what would ye do with the dam. and that in the presence of Oriana.

sels ? I pray you, sir,' said one of the

Make them our mistresses. damsels, .for courtesy acquaint us with your sudden musing.'

"So lightly think ye to win them!

said he, and took his helm, and • Willingly, if you will promise shield, and lance. Now release me, as loyal damsels, not to re them! veal it. I mean," quoth he, 'to combat for the lady.'

The one knight met him brave

ly, and broke his lance ; but sina. Gentle sir, that though pro

dis gave him such an atlaint that: ceeds from a high resolved mind : he lay with his heels upwards. God grant it a good issue ! So

The second came on, and pierced gave they each to other the good through his arms, and slightly night, and went to rest.

wounded Amadis. He on his part In the morning the damsels in- || failed with his lance ; but shields treated that he would not leave and horses met, and Amadis seiz. them, seeing they were bound 10 ed him, and plucked him from the one place, and that in the forest | saddle, and Gashed him down and kept mon of ill behaviour: They then rodc on with the damsc s.

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length they came,' Then could not the 'squire lenear Wincisor. Amadis sad fair frain from lameniing, This exfriends, I woula remain in secret cessive love is a great misfortune: here to such time as the knight as heaven shall help me, I do not co je to the combat ; and, when think there is any one, how good the hour is, let your 'squire bring and beautiful soever s e may be, me hither tidings thereof."

who can equal your worth, or

whom you might not have.' Sir,' quoth the damsel, if it please you, we will remain with At this was Amadis greatly you."

enra ed. Go, idioi,' said he,

“how dare you talk so madly? If So hey pirched their tents apari

ever you again repeat suci: fr in the road, by the river side thoug!its, you shall go no further Meanwvile madis went upon a

witir me. liule eminence 10 look at the town

· Dry your eyes,' said Gandalin, and he e he sat under a tree, and

and let not them who are coming looked to vards the towers and the

see you thus.' high walls, and he suid in his healt, ah, God! the flower off!

It was the lady coming to her the world is i here! and thou city trial, weeping a id lamenting as containest now the lady that hatly she wen', for their was none lo no peer for goodness and beauty' defend her right. and who is more loved than all 0-11

( To te Concluded next sreek.) the's hat are loved, and that would I piove uponihe best kní bt in the world. And in these thoi's

SELECT ED. the car's trickled down his cheeks and he sat heedless of everything

For the Lady's Miscellany. about him. But Gawdalin, who saw a trop of knights and ladies SENTIMEVTIL FRAGMENT. coming up, called to him, and ask. cd iim if he did not sce that com

***** The rear of the morning jany. Ile neither heard nor an.

hanus on the thorn, and iinpeals saered. with that Gondali rook

the rose. In the day of my joy, him by the arm. “So help me,

my cheek was likened to the heaven, sir, you unlict yourself blushing beauty of that charming more than nced is! Take cour flower: and, though it has long age, as you do in other Urings."

since lost iis crimson, it still retains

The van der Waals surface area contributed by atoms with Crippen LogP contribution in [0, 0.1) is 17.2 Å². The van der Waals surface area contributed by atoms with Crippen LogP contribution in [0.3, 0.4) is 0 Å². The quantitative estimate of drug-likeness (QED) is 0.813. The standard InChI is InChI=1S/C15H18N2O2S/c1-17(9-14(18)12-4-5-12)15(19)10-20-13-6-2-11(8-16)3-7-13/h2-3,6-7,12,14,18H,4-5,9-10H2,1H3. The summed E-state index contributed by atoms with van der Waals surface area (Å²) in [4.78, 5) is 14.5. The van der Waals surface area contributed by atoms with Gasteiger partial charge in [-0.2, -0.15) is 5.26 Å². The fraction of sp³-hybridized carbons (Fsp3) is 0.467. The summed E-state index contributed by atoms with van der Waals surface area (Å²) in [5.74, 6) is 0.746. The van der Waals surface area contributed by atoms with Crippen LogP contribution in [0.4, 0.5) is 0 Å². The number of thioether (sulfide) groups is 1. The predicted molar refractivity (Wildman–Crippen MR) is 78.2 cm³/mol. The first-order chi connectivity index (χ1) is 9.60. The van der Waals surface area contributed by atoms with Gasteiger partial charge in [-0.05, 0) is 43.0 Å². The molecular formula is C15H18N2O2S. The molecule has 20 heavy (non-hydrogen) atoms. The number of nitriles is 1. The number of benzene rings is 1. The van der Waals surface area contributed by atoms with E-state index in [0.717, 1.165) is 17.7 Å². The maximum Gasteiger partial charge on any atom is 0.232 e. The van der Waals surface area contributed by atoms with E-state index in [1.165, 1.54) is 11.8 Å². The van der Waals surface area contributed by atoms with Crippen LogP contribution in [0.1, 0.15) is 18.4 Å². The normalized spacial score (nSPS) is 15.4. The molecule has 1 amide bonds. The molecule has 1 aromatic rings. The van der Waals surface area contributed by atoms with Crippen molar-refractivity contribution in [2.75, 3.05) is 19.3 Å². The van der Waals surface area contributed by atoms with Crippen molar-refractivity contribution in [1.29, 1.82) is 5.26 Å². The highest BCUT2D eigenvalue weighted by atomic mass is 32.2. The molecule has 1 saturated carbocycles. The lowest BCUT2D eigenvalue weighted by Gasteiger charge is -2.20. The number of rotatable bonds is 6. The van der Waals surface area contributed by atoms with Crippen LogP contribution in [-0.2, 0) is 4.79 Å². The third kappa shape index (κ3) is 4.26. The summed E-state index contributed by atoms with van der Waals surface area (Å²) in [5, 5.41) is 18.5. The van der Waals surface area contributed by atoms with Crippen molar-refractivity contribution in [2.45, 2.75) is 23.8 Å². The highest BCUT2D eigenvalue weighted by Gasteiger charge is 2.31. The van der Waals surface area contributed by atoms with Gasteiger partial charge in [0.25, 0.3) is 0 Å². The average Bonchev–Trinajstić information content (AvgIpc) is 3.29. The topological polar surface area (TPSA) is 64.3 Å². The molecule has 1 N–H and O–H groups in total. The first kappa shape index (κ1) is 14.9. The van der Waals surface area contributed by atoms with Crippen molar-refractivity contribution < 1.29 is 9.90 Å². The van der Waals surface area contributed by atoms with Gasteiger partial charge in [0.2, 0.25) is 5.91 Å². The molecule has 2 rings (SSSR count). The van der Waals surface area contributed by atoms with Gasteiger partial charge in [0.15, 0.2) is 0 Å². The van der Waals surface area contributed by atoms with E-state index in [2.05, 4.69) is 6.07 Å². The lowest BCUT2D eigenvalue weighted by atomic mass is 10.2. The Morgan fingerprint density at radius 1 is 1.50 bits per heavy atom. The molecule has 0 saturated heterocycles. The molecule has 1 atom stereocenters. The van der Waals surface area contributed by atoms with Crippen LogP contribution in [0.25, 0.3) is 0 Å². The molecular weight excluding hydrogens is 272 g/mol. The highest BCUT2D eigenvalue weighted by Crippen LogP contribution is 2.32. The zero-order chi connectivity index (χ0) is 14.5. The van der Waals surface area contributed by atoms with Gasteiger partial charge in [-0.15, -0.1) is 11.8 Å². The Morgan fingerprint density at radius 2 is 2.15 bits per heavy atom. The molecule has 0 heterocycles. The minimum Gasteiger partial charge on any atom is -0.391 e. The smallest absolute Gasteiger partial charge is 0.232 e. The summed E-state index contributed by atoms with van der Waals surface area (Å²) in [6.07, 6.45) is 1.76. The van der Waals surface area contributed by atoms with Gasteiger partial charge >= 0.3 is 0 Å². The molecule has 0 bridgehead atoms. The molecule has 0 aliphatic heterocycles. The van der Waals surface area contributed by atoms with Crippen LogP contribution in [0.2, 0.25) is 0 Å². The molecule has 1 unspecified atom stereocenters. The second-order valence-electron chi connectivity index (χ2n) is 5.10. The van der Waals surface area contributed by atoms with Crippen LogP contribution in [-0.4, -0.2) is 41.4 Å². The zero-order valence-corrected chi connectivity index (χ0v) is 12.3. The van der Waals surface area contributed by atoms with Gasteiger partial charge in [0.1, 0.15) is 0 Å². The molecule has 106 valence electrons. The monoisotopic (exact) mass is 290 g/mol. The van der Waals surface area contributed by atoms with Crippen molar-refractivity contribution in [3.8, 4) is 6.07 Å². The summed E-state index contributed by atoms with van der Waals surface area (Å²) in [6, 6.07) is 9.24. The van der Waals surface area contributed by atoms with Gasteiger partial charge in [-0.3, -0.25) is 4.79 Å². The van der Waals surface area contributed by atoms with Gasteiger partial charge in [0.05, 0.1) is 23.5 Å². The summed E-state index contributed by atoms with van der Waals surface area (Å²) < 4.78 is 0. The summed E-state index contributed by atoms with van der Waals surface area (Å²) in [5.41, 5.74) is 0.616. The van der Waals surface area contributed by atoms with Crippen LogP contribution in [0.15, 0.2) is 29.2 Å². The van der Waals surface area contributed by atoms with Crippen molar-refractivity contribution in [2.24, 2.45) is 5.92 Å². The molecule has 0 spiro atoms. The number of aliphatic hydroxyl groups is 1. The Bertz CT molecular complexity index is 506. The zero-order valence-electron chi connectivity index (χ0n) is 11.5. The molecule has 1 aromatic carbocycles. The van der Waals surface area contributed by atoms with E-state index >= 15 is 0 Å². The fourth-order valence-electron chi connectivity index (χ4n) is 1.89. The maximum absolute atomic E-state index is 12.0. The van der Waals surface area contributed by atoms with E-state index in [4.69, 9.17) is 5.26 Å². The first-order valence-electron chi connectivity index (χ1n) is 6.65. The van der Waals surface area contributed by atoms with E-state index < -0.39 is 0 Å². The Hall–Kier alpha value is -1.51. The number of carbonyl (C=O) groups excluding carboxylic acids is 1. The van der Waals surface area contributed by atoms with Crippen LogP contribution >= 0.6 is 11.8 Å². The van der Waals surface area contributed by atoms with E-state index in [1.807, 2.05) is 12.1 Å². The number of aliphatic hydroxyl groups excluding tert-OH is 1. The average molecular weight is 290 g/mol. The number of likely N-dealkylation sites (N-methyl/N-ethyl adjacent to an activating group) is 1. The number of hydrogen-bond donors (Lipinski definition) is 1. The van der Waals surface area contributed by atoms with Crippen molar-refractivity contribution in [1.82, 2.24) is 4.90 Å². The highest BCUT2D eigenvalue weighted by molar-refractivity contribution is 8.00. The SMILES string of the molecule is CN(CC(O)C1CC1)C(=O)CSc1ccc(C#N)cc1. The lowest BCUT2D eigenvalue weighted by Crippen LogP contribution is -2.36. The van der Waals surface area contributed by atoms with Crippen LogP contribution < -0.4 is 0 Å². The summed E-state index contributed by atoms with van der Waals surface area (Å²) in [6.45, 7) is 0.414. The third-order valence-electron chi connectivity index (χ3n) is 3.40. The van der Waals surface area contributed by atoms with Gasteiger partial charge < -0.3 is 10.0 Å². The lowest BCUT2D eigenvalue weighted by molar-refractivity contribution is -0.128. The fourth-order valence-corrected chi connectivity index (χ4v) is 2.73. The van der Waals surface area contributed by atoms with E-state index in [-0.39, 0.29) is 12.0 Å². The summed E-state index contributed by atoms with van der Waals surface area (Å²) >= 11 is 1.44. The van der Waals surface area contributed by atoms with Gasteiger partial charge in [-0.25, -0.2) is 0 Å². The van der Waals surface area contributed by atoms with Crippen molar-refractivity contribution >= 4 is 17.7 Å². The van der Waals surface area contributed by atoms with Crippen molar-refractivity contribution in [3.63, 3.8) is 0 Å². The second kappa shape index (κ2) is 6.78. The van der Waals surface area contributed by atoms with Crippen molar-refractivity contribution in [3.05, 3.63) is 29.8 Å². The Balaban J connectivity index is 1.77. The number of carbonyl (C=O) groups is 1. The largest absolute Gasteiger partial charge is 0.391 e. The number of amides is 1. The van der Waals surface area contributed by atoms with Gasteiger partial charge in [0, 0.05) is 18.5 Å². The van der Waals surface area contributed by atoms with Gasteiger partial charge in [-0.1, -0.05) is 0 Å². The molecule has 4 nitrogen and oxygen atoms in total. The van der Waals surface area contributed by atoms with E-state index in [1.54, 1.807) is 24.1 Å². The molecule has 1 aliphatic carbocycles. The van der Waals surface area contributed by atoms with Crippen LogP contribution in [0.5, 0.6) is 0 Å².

a part of the solitude ; for the lear An, Gandalin " quod he, you is on it. But alas! no cheering had brcter counsel me to clie, than son exhales my sorrow : and, the 10 endu: cthis hopele:s SciTow! crystal, which stole forth in the

morning from my eyelidis, hoids

shall daily visit, till weary naiule its place at the midnight hour. conduci me to my husband and

my child. • And, is love,' said I, the canker.worm that has preyed on thy beuuty !--Des that torturing passion make thee shed the cease

EDWIN'S URN.--A FRAGMENT. less lear!

• Solitude ! thou hast lost the No,' replied Lucilla-Love

power of charming,' said gave me all its choicest blessings weeping Emma, as she was seDuring five years, I rioted in

dewing Edwin's ùrn with the leurs them; and this world was a hea.

of love. ven to me. William it is true is no more : but he died in the field No more with pleasure, do I of hono-be is recorded with sit on the fooi of yon oak, and listthose heroes who fought and fell en o tho sweet no es of the feaine for their country.

I bathed bis ered choir, as I was uontihon wounds his last words blessed me Edwin lived. Alas my Edwin, will - and his expiring sigh was brea you no more lead me to the s'iady. thed forth in my bosom. I wept bower and tune ou pipe to Einthe briny tears of honest sorrow ma's praise ! Peace ye biids:-but I had my consolation-my Edwin no more ecive you, merli. William loved none but me : and fuous tones in mild symphonic he s:ill lived in the blessed image son, S. D:oop, hang your heads, which he left me of himself..


flowers of the fieid: Numuoie

wilı y be plucked by Edwins hand "It was my dury-and soon be

to grace his Emma s naiz. came my sole delight to point out to the darling boy, the path in Sigos soft as the gentle zephyis, which his sire had trodden, and to slole from the fair muurner's instil into his expanding mind, an heart. emulation of parental virtue. His young breast felt the glowing

• Why bursts the intrusive sig ? flaine : and he was wont to weep

Why fulis the univa i og teal !: when I had him to the grave

Will those reca my Edwin fun

the tomb ? Au? no, Would 10 which glory had dug for his fathor.

heaven--sile paused-:Yes ii must

be -- I'he heaving bosom panis • But he, too, is taken from me for ease-he streaming eye is --he sleeps beneath this curf, filled with peace. Ed vin shund I which I adorn with flowers-here leave hee! It is only fo n mo nest my fancy feeds my sorrow : and then shall we meet and part na. this sac ed shrine of affection, ]

li more.'